In the short term however, Philly’s industrial market is also staring down one of the region’s worst economic downturns in decades.

In April alone, the Bureau of Labor Statistics’ warehousing and storage sector shed almost 15,000 jobs (or 9% of its total staff) across Pennsylvania and New Jersey. Meanwhile, CoStar data shows that at the national level, industrial landlords and brokers have been consistently pulling down advertised rents on their space listings since late February. 

Some of the most at-risk properties are those housing distribution operations of high-risk retailers, such as Sears, Kmart and Office Depot, which have struggled to adapt to the consumer shift to online shopping. Office Depot, for example, has already announced plans to close its 185,000-square-foot facility in Lower Bucks County. 

But with the overall market expected to remain tight even after vacancies rise in 2020, many at-risk properties will likely present viable targets for value-add investors. 

CoStar’s latest market overview video covers these trends, highlighting near-term risks across the market, many of which will likely present long-term opportunities. 

*Article courtesy of CoStar News

For more information about Philly Industrial space for sale or lease in Philadelphia or about any other Philadelphia properties for sale or lease, please contact WCRE at 215-799-6900.

Wolf Commercial Real Estate, a full-service CORFAC International brokerage and advisory firm, is a premier Philadelphia commercial real estate broker that provides a full range of Philadelphia commercial real estate listings and services, property management services, and marketing commercial offices, medical properties, industrial properties, land properties, retail buildings and other Philadelphia commercial properties for buyers, tenants, investors and sellers.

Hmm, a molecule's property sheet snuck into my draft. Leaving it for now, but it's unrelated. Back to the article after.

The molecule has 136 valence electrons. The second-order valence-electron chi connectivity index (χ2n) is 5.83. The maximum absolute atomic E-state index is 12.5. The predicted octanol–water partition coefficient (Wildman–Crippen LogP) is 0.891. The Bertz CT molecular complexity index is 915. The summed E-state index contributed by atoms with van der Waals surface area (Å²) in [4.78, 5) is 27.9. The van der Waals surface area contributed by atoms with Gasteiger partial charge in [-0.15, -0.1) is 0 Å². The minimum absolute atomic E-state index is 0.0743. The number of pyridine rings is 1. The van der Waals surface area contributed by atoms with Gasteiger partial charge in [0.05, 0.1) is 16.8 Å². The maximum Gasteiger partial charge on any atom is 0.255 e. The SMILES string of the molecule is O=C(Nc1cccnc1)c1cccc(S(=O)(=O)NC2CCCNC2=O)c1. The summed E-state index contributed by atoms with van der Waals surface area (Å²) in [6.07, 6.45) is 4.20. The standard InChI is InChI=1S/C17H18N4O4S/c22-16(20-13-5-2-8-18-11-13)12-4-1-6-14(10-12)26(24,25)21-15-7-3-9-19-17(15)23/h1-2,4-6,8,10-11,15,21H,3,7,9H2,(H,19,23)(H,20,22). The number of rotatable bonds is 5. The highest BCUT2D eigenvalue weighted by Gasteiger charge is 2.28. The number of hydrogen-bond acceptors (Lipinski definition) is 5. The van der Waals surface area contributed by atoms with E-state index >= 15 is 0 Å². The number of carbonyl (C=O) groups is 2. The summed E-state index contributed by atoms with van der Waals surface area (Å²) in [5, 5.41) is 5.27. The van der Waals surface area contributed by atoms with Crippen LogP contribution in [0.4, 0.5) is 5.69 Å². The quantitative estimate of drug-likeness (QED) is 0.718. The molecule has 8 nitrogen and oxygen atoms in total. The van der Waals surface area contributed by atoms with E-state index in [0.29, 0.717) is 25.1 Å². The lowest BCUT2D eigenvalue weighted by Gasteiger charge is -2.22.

Please visit our websites for a full listing of Philadelphia commercial properties for lease or sale through our Philadelphia commercial real estate brokerage firm.

Local Company Buys Philadelphia Industrial Complex to Expand Business

A local private company has purchased a 330,000-square-foot industrial complex at 700 Ramona Ave. in Philadelphia for $8.5 million, or about $26 per square foot.

The buyer purchased the property to utilize the site as an expansion of their existing business.

The property consists of two large industrial buildings on approximately 14.5 acres and provides access to Route 1 Roosevelt Expressway and I-95.

*Article courtesy of CoStar News

For more information about Philly Industrial space for sale or lease in Philadelphia or about any other Philadelphia properties for sale or lease, please contact WCRE at 215-799-6900.

Wolf Commercial Real Estate, a full-service CORFAC International brokerage and advisory firm, is a premier Philadelphia commercial real estate broker that provides a full range of Philadelphia commercial real estate listings and services, property management services, and marketing commercial offices, medical properties, industrial properties, land properties, retail buildings and other Philadelphia commercial properties for buyers, tenants, investors and sellers.

Please visit our websites for a full listing of Philadelphia commercial properties for lease or sale through our Philadelphia commercial real estate brokerage firm.

Exclusive: DHL signs big lease as Northeast Philadelphia industrial market stays hot

NorthPoint Development has signed a lease for a division of DHL International to occupy a 465,000-square-foot industrial building it is constructing at 11601 Roosevelt Blvd., a project that is helping to reshape Northeast Philadelphia into as a regional distribution market.